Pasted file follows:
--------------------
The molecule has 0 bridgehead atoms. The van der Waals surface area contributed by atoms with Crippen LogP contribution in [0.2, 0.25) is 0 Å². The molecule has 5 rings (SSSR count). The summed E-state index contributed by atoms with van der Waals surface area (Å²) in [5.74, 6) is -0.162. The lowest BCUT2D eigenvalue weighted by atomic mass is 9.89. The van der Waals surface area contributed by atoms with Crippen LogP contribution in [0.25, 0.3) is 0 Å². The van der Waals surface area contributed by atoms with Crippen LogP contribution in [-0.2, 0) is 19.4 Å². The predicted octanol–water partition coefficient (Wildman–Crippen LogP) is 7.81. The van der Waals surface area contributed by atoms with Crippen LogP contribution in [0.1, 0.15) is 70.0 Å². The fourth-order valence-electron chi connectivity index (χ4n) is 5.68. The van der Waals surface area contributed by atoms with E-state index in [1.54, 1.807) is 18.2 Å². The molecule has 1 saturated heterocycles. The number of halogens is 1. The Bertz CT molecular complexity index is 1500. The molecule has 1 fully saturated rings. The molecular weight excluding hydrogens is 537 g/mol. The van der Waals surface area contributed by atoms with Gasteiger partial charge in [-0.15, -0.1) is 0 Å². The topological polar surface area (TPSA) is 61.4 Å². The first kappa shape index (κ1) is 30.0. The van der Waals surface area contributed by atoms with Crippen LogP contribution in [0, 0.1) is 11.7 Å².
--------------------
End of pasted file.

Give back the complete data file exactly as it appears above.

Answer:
The molecule has 0 bridgehead atoms. The van der Waals surface area contributed by atoms with Crippen LogP contribution in [0.2, 0.25) is 0 Å². The molecule has 5 rings (SSSR count). The summed E-state index contributed by atoms with van der Waals surface area (Å²) in [5.74, 6) is -0.162. The lowest BCUT2D eigenvalue weighted by atomic mass is 9.89. The van der Waals surface area contributed by atoms with Crippen LogP contribution in [0.25, 0.3) is 0 Å². The van der Waals surface area contributed by atoms with Crippen LogP contribution in [-0.2, 0) is 19.4 Å². The predicted octanol–water partition coefficient (Wildman–Crippen LogP) is 7.81. The van der Waals surface area contributed by atoms with Crippen LogP contribution in [0.1, 0.15) is 70.0 Å². The fourth-order valence-electron chi connectivity index (χ4n) is 5.68. The van der Waals surface area contributed by atoms with E-state index in [1.54, 1.807) is 18.2 Å². The molecule has 1 saturated heterocycles. The number of halogens is 1. The Bertz CT molecular complexity index is 1500. The molecule has 1 fully saturated rings. The molecular weight excluding hydrogens is 537 g/mol. The van der Waals surface area contributed by atoms with Gasteiger partial charge in [-0.15, -0.1) is 0 Å². The topological polar surface area (TPSA) is 61.4 Å². The first kappa shape index (κ1) is 30.0. The van der Waals surface area contributed by atoms with Crippen LogP contribution in [0, 0.1) is 11.7 Å².